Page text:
| pointer ptr
| 
| define main routine
|   inputs tab
|   outputs tab
|   trashes a, z, n, ptr
| {
|     point ptr into tab {
|         reset ptr 0
|         copy 123, [ptr] + y
|     }
| }
? UnmeaningfulReadError

Write stored value through a pointer into a table.

| byte table[256] tab
| pointer ptr
| byte foo
| 
| define main routine
|   inputs foo, tab
|   outputs y, tab
|   trashes a, z, n, ptr
| {
|     ld y, 0
|     point ptr into tab {
|         reset ptr 0
|         copy foo, [ptr] + y
|     }
| }
= ok

Read a table entry via a pointer.

| byte table[256] tab
| pointer ptr
| byte foo
| 
| define main routine
|   inputs tab
|   outputs foo
|   trashes a, y, z, n, ptr
| {
|     ld y, 0
|     point ptr into tab {
|         reset ptr 0
|         copy [ptr] + y, foo
|     }
| }
= ok

Read and write through two pointers into a table.

| byte table[256] tab
| pointer ptra
| pointer ptrb
| 
| define main routine
|   inputs tab
|   outputs tab
|   trashes a, y, z, n, ptra, ptrb
| {
|     ld y, 0
|     point ptra into tab {
|         reset ptra 0
|         point ptrb into tab {
|             reset ptrb 0
|             copy [ptra] + y, [ptrb] + y
|         }
|     }
| }
= ok

Read through a pointer into a table, to the a register. Note that this is done with ld, not copy.

| byte table[256] tab
| pointer ptr
| byte foo
| 
| define main routine
|   inputs tab
|   outputs a
|   trashes y, z, n, ptr
| {
|     ld y, 0
|     point ptr into tab {
|         reset ptr 0
|         ld a, [ptr] + y
|     }
| }
= ok

Write the a register through a pointer into a table. Note that this is done with st, not copy.

| byte table[256] tab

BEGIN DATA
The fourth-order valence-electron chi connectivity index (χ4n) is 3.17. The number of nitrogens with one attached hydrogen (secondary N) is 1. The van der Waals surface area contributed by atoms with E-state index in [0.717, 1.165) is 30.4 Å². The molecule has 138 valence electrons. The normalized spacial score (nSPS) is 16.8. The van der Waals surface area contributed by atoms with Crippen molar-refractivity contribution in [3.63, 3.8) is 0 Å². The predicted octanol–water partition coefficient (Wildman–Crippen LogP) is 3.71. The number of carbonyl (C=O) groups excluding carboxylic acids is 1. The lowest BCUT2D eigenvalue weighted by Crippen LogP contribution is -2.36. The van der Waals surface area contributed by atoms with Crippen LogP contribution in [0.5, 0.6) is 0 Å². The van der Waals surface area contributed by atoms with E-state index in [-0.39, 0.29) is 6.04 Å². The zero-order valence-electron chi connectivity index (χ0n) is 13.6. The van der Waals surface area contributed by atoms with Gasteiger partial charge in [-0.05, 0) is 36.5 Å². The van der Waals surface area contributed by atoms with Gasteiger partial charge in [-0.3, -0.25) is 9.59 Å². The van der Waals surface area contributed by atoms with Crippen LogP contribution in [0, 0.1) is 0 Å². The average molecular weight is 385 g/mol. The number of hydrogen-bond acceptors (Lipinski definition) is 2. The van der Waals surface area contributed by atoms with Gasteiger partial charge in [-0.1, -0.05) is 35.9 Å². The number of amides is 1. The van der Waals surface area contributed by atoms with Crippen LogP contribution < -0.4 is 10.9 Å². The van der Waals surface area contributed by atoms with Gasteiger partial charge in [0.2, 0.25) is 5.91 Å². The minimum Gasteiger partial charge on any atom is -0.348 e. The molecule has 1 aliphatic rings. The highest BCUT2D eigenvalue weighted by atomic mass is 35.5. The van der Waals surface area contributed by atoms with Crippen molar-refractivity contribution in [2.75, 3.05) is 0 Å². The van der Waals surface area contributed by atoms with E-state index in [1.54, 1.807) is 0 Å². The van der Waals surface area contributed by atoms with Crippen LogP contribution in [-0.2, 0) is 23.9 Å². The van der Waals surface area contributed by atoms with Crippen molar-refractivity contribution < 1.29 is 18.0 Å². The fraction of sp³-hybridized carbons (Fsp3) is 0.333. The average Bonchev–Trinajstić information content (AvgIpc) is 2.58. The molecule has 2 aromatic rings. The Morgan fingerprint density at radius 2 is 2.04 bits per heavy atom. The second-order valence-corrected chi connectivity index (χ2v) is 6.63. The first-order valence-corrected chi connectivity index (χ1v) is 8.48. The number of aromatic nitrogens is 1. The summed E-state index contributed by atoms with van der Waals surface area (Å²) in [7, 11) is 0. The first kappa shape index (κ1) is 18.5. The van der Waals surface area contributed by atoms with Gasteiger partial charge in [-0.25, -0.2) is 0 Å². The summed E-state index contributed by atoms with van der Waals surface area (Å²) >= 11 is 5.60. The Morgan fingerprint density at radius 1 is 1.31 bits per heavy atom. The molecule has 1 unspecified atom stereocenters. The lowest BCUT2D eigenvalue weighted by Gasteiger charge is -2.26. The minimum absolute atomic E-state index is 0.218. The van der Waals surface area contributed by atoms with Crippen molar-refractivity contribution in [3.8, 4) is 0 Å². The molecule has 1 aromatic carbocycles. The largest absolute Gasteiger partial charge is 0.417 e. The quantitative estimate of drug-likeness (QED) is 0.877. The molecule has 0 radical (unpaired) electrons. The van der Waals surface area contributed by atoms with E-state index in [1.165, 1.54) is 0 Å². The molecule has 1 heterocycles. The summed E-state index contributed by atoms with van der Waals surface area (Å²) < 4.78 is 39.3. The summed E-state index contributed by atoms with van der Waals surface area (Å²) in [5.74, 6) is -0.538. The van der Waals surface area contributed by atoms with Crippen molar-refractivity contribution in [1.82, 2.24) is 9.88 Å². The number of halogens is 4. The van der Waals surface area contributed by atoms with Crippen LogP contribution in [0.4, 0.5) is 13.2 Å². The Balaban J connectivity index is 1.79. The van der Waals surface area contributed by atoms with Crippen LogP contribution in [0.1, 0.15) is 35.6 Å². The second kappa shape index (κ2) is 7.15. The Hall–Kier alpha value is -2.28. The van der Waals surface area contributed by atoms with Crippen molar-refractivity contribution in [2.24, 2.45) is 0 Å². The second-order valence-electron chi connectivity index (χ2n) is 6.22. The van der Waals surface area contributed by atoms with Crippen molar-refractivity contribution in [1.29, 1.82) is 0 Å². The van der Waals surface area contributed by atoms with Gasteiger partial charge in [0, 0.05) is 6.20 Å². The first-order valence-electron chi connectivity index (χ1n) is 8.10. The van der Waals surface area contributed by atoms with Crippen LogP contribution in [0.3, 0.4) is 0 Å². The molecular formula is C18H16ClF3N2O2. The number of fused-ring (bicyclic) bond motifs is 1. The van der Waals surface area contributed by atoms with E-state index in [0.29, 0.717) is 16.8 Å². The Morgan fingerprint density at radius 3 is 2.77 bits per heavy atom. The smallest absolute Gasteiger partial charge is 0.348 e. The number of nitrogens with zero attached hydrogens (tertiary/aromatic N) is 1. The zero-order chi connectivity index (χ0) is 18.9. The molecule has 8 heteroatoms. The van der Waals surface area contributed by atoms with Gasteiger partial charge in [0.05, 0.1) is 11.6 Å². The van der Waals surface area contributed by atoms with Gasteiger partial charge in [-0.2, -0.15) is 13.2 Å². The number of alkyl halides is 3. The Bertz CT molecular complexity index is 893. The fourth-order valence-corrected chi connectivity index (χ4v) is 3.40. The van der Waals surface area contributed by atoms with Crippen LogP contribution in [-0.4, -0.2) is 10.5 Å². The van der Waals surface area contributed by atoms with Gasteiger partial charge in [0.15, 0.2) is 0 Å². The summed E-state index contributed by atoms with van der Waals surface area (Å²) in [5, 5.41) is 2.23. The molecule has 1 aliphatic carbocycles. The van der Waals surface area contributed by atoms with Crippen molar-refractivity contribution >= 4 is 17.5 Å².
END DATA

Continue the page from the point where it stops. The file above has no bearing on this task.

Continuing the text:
| pointer ptr
| byte foo
| 
| define main routine
|   inputs tab
|   outputs tab
|   trashes a, y, z, n, ptr
| {
|     ld y, 0
|     point ptr into tab {
|         reset ptr 0
|         ld a, 255
|         st a, [ptr] + y
|     }
| }
= ok

Cannot get a pointer into a non-byte (for instance, word) table.

| word table[256] tab
| pointer ptr
| byte foo
| 
| define main routine
|   inputs tab
|   outputs foo
|   trashes a, y, z, n, ptr
| {
|     ld y, 0
|     point ptr into tab {
|         reset ptr 0
|         copy [ptr] + y, foo
|     }
| }
? TypeMismatchError

Cannot get a pointer into a non-byte (for instance, vector) table.

| vector (routine trashes a, z, n) table[256] tab
| pointer ptr
| vector (routine trashes a, z, n) foo
| 
| define main routine
|   inputs tab
|   outputs foo
|   trashes a, y, z, n, ptr
| {
|     ld y, 0
|     point ptr into tab {
|         reset ptr 0
|         copy [ptr] + y, foo
|     }
| }
? TypeMismatchError

point into by itself only requires ptr to be writeable. By itself, it does not require tab to be readable or writeable.

| byte table[256] tab
| pointer ptr
| 
| define main routine
|   trashes a, z, n, ptr
| {
|     point ptr into tab {
|         ld a, 0
|     }
| }
= ok

| byte table[256] tab
| pointer ptr
| 
| define main routine
|   trashes a, z, n
| {
|     point ptr into tab {
|         ld a, 0
|     }
| }
= ok

It does need to be accessible by the routine if you're going to reset the pointer to it though.

| byte table[256] tab
| pointer ptr
| 
| define main routine
|   trashes a, z, n
| {
|     point ptr into tab {
|         reset ptr 0
|         ld a, 0
|     }
| }
? UnmeaningfulReadError: tab

And the pointer needs to be writeable if it's going to be reset as well.

| byte table[256] tab
| pointer ptr
| 
| define main routine
|   inputs tab
|   trashes a, z, n
| {
|     point ptr into tab {
|         reset ptr 0
|         ld a, 0
|     }
| }
? ForbiddenWriteError

After a point into block, the pointer is no longer meaningful and cannot be considered an output of the routine.

| byte table[256] tab
| pointer ptr
| 
| define main routine
|   inputs tab
|   outputs y, tab, ptr
|   trashes a, z, n
| {
|     ld y, 0
|     point ptr into tab {
|         reset ptr 0
|         copy 123, [ptr] + y
|     }
| }
? UnmeaningfulOutputError

If code in a routine reads from a table through a pointer, the table must be in the inputs of that routine.

| byte table[256] tab
| pointer ptr
| byte foo
| 
| define main routine
|   outputs foo
|   trashes a, y, z, n, ptr
| {
|     ld y, 0
|     point ptr into tab {
|         reset ptr 0
|         copy [ptr] + y, foo
|     }
| }
? UnmeaningfulReadError

Likewise, if code in a routine writes into a table via a pointer, the table must be in the outputs of that routine.

| byte table[256] tab
| pointer ptr
| 
| define main routine
|   inputs tab
|   trashes a, y, z, n, ptr
| {
|     ld y, 0
|     point ptr into tab {